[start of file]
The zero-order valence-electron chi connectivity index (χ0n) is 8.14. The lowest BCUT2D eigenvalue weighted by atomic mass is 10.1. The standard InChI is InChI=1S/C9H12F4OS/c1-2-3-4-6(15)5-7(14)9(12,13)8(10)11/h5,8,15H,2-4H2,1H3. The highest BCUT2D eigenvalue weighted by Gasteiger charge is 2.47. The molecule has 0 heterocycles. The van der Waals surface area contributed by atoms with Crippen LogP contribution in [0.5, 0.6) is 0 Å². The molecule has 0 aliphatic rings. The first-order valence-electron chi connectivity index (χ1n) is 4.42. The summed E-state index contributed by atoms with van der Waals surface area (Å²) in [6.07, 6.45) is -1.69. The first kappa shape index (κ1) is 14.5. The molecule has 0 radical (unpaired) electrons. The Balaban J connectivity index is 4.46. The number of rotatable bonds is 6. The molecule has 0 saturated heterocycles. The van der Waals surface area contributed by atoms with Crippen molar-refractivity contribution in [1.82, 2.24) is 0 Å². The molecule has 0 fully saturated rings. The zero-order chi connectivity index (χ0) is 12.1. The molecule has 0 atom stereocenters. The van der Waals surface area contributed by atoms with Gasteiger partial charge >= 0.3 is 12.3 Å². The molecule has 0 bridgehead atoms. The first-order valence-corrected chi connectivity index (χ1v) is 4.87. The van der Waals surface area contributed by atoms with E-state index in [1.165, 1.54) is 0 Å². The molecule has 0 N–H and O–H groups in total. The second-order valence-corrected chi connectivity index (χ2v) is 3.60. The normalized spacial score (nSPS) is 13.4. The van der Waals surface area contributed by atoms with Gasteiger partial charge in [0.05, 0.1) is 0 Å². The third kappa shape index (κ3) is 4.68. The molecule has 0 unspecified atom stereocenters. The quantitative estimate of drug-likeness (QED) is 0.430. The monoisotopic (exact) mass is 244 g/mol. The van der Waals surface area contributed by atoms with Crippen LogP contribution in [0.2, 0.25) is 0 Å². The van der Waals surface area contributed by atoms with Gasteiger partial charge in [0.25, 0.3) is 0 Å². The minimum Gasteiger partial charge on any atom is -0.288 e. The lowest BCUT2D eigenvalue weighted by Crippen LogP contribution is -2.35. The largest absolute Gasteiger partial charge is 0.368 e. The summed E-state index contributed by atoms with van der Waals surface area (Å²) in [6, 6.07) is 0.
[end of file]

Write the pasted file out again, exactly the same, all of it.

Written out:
The zero-order valence-electron chi connectivity index (χ0n) is 8.14. The lowest BCUT2D eigenvalue weighted by atomic mass is 10.1. The standard InChI is InChI=1S/C9H12F4OS/c1-2-3-4-6(15)5-7(14)9(12,13)8(10)11/h5,8,15H,2-4H2,1H3. The highest BCUT2D eigenvalue weighted by Gasteiger charge is 2.47. The molecule has 0 heterocycles. The van der Waals surface area contributed by atoms with Crippen LogP contribution in [0.5, 0.6) is 0 Å². The molecule has 0 aliphatic rings. The first-order valence-electron chi connectivity index (χ1n) is 4.42. The summed E-state index contributed by atoms with van der Waals surface area (Å²) in [6.07, 6.45) is -1.69. The first kappa shape index (κ1) is 14.5. The molecule has 0 radical (unpaired) electrons. The Balaban J connectivity index is 4.46. The number of rotatable bonds is 6. The molecule has 0 saturated heterocycles. The van der Waals surface area contributed by atoms with Crippen molar-refractivity contribution in [1.82, 2.24) is 0 Å². The molecule has 0 fully saturated rings. The zero-order chi connectivity index (χ0) is 12.1. The molecule has 0 atom stereocenters. The van der Waals surface area contributed by atoms with Gasteiger partial charge >= 0.3 is 12.3 Å². The molecule has 0 bridgehead atoms. The first-order valence-corrected chi connectivity index (χ1v) is 4.87. The van der Waals surface area contributed by atoms with E-state index in [1.165, 1.54) is 0 Å². The molecule has 0 N–H and O–H groups in total. The second-order valence-corrected chi connectivity index (χ2v) is 3.60. The normalized spacial score (nSPS) is 13.4. The van der Waals surface area contributed by atoms with Gasteiger partial charge in [0.05, 0.1) is 0 Å². The third kappa shape index (κ3) is 4.68. The molecule has 0 unspecified atom stereocenters. The quantitative estimate of drug-likeness (QED) is 0.430. The monoisotopic (exact) mass is 244 g/mol. The van der Waals surface area contributed by atoms with Crippen LogP contribution in [0.2, 0.25) is 0 Å². The van der Waals surface area contributed by atoms with Gasteiger partial charge in [0.25, 0.3) is 0 Å². The minimum Gasteiger partial charge on any atom is -0.288 e. The lowest BCUT2D eigenvalue weighted by Crippen LogP contribution is -2.35. The largest absolute Gasteiger partial charge is 0.368 e. The summed E-state index contributed by atoms with van der Waals surface area (Å²) in [6, 6.07) is 0.